Having regard to all these factors, and to the fact that Decrees No. 116 and 190 taken together erect a basis in Costa Rican law for immediate action by Costa Rica for the exercise of jurisdiction seaward, the question arises whether this Government should now take action to reserve its rights and interests so far as concerns any effects upon United States commerce of either decree. As the Embassy is aware, this Government filed reservations with respect to similar decrees of Argentina, Chile, and Peru in July 1948. Insofar as inaction on the part of the United States might later be claimed to signify acquiescence in the Costa Rican claims, reservations should now be filed except if (1) a fisheries convention between the United States and Costa Rica is possible in the near future and (2) the filing of reservations were to render such a convention less probable.

On the assumption that the Department would be prepared within three months to undertake negotiations for a convention based upon the United States-Mexico Convention enclosed, the Embassy is requested to advise the Department concerning the wisdom of postponing reservations, taking into account the possibly diverse opinions of the Foreign Office and the Ministry of Agriculture on the desirability or possibility of a fisheries convention with the United States.

If approach is made to officials of the Costa Rican Government in regard to the subject, the Embassy should not make any definitive statements about the time or probability of any negotiations.5

There is enclosed for the Embassy’s information a copy of the Department’s letter of January 14, 19496 to Mr. Tom Sandoz of the [Page 268] Columbia River Packers Association, Incorporated, Astoria, Oregon, and five other Pacific Coast representatives of the tuna industry.

There is also enclosed for the Embassy’s information copies of the notes of reservation filed by this Government on July 2, 1948 at Buenos Aires, Santiago, and Lima with respect to the decrees of Argentina, Chile, and Peru respectively.7 These notes are declassified.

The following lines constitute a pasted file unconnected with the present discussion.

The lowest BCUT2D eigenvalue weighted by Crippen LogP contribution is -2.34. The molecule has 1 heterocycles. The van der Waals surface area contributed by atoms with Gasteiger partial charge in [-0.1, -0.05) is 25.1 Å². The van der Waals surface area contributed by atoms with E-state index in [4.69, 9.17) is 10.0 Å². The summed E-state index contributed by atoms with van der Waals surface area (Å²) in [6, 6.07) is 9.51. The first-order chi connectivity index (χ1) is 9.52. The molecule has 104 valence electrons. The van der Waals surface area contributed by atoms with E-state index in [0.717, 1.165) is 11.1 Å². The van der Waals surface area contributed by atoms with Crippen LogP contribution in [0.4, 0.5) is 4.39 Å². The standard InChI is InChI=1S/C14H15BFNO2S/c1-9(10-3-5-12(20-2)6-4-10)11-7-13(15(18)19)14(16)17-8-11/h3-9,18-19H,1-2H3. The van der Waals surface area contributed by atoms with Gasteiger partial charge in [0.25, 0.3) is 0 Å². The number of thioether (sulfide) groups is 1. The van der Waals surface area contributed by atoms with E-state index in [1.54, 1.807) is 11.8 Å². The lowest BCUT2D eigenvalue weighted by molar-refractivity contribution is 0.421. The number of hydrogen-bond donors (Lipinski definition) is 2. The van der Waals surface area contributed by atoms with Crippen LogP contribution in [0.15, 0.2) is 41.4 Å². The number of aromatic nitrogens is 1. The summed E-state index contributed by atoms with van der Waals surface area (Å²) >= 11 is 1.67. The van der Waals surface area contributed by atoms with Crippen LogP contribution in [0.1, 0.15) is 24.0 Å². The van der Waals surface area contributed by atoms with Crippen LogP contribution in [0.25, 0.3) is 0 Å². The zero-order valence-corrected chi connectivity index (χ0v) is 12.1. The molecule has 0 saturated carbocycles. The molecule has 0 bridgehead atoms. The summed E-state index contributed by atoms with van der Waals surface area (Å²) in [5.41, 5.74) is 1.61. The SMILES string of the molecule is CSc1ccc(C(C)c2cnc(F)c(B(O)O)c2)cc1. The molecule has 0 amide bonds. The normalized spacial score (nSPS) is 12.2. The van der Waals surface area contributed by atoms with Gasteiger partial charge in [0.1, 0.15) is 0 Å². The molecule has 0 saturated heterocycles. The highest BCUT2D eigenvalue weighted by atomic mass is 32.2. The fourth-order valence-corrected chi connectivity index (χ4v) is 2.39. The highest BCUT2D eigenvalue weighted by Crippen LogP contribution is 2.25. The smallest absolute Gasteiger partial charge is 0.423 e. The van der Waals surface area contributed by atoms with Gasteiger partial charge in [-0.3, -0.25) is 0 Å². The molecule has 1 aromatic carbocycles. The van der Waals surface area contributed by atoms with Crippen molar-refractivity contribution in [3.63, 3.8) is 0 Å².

1. None printed.
  2. Not printed.
  3. For the convention for establishment of an international commission for the scientific investigation of tuna, signed January 25, 1949, see Department of State TIAS 2094, 1 UST 513, or 99 UNTS 3. For summary statement of this convention which resulted from recommendations made by delegates to the Mexico City conference, October 25 to November 4, 1948, which met to discuss fish conservation matters of common concern to the United States and Mexico, see Department of State pub. 7825, Digest of International Law, vol. 4, p. 1029.
  4. Department of State Bulletin, February 6, 1949, p. 174.
  5. For a convention for the establishment of an Inter-American Tropical Tuna Commission, signed at Washington by representatives of the United States and Costa Rica, May 31, 1949, see Department of State TIAS 2044, or 1 UST 230. For a press release on this subject, see Department of State Bulletin, June 12, 1949, p. 766.
  6. Not printed.
  7. See airgram 151, August 30, p. 263.